Editor’s note: Led by two co-presidents, the Editorial Board is an independent body of the Yale Daily News, separate from the newsroom. The Editorial Board is composed of 12 undergraduate students who represent a variety of backgrounds, interests and perspectives. No members may be editors or writers for the News. 

With an unprecedented number of tickets and candidates, the Editorial Board followed a new process of writing the endorsements this year. Before interviewing the candidates, the Editorial Board internally disclosed conflicts of interests within its membership in order to approach the endorsement process in an unbiased manner. The Editorial Board conducted 30-minute interviews for each ticket, and conducted a 15-minute interview for the presidential candidate without a running mate. After each set of interviews, members deliberated each ticket/candidate independently, without reference to other tickets or candidates. From there, members also attended the YDN x YCC debate in order to be eligible to endorse candidates. 10 Editorial Board candidates attended the interviews and deliberations, and the final endorsement was passed with a ⅔ majority of the members present.

Early Tuesday morning, a draft of this editorial was erroneously published after a member of the editorial board had retracted their vote, leading to further deliberations. Further questions about the endorsement process can be directed to editorialboard@yaledailynews.com.

On Sunday evening, the Editorial Board had the pleasure of meeting with each of the candidates running for the offices of president and vice president of the Yale College Council. With a historic number of 11 total candidates, the largest class in over 20 years, the 2023-2024 YCC election represents a rejuvenation of student life at Yale after the years of the COVID-19 pandemic. Each candidate championed their visions for student government at Yale by detailing the issues and policies they were most passionate about. After multiple years of uncontested or lightly contested elections, this year’s candidates represent many diverse parts of the Yale community, each with unique approaches, experiences and ideas for their positions. This year’s candidates are Indigenous leaders, athletes, transfer students, artists, extracurricular board members, student workers, ROTC members, community organizers, YCC senators and executive board members. Together they create an active and colorful portrait of student life and the Yale community at large.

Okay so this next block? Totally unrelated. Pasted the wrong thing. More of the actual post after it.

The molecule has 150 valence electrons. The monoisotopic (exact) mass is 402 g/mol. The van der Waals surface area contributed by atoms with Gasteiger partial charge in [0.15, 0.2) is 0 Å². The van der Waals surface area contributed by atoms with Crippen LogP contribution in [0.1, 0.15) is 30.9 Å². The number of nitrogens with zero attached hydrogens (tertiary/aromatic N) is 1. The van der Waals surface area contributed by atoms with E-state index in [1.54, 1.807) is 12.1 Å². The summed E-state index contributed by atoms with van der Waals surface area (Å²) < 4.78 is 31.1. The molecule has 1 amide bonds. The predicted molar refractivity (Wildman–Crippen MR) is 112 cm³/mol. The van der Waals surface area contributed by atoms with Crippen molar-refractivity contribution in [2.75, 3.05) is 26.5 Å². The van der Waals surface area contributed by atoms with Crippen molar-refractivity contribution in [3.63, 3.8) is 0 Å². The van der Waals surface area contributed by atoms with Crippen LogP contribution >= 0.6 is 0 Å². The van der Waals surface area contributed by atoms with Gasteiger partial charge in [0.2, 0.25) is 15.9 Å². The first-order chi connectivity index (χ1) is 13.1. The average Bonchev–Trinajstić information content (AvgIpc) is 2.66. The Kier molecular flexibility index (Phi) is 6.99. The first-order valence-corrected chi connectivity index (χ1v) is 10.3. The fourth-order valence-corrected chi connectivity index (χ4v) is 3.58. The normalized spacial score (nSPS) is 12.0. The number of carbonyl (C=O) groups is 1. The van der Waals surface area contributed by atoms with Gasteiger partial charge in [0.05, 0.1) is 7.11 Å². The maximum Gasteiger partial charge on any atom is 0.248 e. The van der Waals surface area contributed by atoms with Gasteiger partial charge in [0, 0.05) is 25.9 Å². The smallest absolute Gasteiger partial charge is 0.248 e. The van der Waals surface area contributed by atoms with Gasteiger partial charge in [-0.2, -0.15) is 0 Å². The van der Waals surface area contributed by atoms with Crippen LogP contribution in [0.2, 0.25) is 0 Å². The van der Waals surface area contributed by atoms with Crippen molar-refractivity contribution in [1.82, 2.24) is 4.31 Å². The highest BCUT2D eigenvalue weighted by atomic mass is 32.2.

We are astounded by the enthusiasm and dedication of all candidates this year: all tickets were competent and passionate, and we believe that candidates will honorably and responsibly represent the student body should they be elected. All candidates pledged to decline a salary if offered. The president and vice president positions are extremely time-consuming roles that require both dedication and passion throughout the term. In our endorsements, we will discuss the strengths and weaknesses of each candidate we interviewed. In doing so, we hope that our endorsements can also serve as a voting guide for those who are seeking to understand the race more broadly.

The Editorial Board endorses Sanya Abbasey ’25 for president and Maya Fonkeu ’25 for vice president. The Editorial Board chose to endorse a split ticket of two different candidates running on different platforms. We chose to do this, in part, because of the ranked choice voting system of the election in which students select their top choice candidate for each position irrespective of their partner. Among all of the extremely qualified candidates, Abbasey and Fonkeu stood out to the Editorial Board for a combination of their vision, efficiency and experience. Together, we are confident that they will effectively represent the student body and advocate for student interests in the coming year.

President: Sanya Abbasey ’25

We, the Editorial Board of the Yale Daily News, are pleased to endorse Sanya Abbasey ’25 for YCC president. We are impressed by Abbasey’s vision and humility, her commitment to mental health, her experience inside and outside the YCC and her determination to empower communities across Yale and New Haven. Abbasey’s extensive experience in other student organizations and grassroots organizing, together with Fonkeu’s pragmatism and YCC experience, will allow them to navigate the bureaucracy of the YCC and Yale Administration together without losing sight of a greater purpose and vision. She will be a president that builds strong relationships between the diverse communities of the Yale student body and strengthens the Yale-New Haven relationship.